The Getty recently announced the acquisition of its first Cy Twombly photographic works. And the museum certainly didn’t hold back—the new collection includes an impressive 29 photographs that span 57 years and a wide range of subject matter. Several of the photographs reference Twombly’s work in other media, lending unique insight into his interests and artistic process.
As James Cuno, president and CEO of the J. Paul Getty Trust, explains:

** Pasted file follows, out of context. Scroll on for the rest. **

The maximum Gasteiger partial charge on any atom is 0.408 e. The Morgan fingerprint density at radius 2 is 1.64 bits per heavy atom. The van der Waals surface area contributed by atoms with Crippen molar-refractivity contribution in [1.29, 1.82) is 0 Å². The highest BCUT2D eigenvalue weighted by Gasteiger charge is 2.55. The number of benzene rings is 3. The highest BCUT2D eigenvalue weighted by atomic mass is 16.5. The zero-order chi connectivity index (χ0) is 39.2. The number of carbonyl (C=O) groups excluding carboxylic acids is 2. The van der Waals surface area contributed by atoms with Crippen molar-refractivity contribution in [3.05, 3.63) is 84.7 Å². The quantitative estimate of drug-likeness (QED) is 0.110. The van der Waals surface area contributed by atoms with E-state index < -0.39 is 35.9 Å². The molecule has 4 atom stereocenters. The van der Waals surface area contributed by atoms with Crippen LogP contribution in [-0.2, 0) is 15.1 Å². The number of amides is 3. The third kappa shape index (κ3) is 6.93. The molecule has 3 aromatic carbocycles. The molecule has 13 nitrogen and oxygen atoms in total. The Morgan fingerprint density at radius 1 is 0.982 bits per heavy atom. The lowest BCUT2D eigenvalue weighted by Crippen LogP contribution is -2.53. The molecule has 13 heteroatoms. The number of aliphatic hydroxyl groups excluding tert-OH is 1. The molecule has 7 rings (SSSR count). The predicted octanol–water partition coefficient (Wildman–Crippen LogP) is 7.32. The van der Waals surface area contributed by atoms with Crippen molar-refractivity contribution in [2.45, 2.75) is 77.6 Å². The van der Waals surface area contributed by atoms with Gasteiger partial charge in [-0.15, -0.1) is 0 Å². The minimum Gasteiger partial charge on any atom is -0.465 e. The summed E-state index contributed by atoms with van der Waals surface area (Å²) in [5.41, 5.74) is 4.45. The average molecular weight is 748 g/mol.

“This acquisition enhances the museum’s holdings of photographs by influential artists whose primary process lies outside the medium of photography, such as Edgar Degas, Thomas Eakins, Charles Sheeler, Ed Ruscha, and David Hockney.”
As of yet, no official announcements have been made regarding when the Getty will make the photographs available for public viewing.
Twombly rose to prominence in the 1950s with paintings that often deliberately undermined such popular movements as Abstract Expressionism, Minimalism and Conceptualism. He died on June 5 2011, in Rome, Italy.
Read the Getty press release here.